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Visual Geometry and Topology
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By
M.V. Tsaplina (Translated by), Anatolij T. Fomenko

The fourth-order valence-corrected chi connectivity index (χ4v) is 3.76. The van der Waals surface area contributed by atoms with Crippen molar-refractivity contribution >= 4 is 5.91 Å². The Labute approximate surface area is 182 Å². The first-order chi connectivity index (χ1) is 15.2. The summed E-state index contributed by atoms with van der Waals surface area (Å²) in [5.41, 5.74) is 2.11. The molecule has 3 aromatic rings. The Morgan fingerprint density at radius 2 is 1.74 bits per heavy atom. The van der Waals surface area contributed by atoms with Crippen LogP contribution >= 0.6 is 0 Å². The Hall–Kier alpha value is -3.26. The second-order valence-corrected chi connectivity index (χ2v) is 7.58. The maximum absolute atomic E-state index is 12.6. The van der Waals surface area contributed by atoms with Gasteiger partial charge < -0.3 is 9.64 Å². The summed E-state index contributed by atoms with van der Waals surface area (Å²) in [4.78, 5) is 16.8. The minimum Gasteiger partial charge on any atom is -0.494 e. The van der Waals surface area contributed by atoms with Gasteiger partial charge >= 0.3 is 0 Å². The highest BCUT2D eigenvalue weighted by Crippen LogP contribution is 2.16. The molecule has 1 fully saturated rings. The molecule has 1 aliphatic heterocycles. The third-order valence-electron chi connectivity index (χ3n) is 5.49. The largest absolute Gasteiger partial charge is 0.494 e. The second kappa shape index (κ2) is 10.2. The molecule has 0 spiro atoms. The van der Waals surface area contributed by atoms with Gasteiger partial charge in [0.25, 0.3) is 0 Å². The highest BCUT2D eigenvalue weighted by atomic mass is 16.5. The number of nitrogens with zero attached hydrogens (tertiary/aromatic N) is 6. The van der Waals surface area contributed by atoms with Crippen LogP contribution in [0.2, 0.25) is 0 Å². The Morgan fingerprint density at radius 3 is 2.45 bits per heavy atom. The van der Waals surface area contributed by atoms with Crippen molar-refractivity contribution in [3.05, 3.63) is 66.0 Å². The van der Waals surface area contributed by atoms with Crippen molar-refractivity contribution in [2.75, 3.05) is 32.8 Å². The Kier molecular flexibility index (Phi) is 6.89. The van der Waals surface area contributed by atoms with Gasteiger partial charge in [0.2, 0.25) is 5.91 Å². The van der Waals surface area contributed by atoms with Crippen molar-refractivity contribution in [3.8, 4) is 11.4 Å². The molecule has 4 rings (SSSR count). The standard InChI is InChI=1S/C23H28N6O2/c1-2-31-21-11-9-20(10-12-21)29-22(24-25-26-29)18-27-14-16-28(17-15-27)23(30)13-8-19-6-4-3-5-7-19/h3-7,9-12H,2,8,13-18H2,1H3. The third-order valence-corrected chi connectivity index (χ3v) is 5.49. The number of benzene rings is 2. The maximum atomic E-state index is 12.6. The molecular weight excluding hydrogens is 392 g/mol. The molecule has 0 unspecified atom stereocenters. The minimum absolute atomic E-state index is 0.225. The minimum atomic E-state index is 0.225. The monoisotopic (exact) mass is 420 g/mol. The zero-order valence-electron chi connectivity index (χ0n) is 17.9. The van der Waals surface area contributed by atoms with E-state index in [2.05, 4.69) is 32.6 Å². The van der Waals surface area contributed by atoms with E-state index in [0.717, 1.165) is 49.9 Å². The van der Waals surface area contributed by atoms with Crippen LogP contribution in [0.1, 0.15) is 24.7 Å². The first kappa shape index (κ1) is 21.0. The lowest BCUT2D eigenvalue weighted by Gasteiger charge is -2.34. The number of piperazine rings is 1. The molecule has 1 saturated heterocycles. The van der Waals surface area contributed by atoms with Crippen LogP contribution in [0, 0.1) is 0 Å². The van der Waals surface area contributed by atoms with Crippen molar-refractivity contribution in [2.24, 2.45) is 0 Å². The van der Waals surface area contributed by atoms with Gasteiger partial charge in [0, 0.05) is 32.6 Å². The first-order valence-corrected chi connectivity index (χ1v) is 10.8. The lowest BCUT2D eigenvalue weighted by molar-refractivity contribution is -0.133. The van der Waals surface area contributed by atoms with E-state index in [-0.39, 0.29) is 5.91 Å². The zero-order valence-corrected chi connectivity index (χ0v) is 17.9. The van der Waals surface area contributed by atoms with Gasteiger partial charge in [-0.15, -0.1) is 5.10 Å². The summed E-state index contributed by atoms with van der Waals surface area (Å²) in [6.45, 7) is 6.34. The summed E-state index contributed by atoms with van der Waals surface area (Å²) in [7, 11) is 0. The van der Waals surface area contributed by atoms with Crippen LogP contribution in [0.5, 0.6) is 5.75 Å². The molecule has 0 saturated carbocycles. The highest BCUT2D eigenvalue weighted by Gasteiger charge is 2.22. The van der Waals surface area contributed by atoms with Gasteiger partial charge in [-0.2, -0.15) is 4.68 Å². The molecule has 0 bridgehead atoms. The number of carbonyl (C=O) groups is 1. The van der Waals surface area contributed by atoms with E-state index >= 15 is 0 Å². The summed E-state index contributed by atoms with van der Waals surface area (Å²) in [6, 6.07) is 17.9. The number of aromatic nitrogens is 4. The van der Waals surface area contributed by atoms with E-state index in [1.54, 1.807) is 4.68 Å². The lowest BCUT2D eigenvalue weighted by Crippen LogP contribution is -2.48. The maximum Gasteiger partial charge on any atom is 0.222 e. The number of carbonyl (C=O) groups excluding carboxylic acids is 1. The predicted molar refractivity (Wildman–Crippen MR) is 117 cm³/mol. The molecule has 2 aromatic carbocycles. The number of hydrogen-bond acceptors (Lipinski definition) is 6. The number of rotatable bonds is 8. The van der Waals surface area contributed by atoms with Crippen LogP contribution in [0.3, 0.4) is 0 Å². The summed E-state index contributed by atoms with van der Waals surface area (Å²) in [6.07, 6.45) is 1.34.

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Order Now for Christmas with eGift Rating:   Format:  Paperback, 324 pages, Softcover reprint of Edition  Other Information:  51 black & white illustrations, biography  Published In:  Germany, 01 December 2011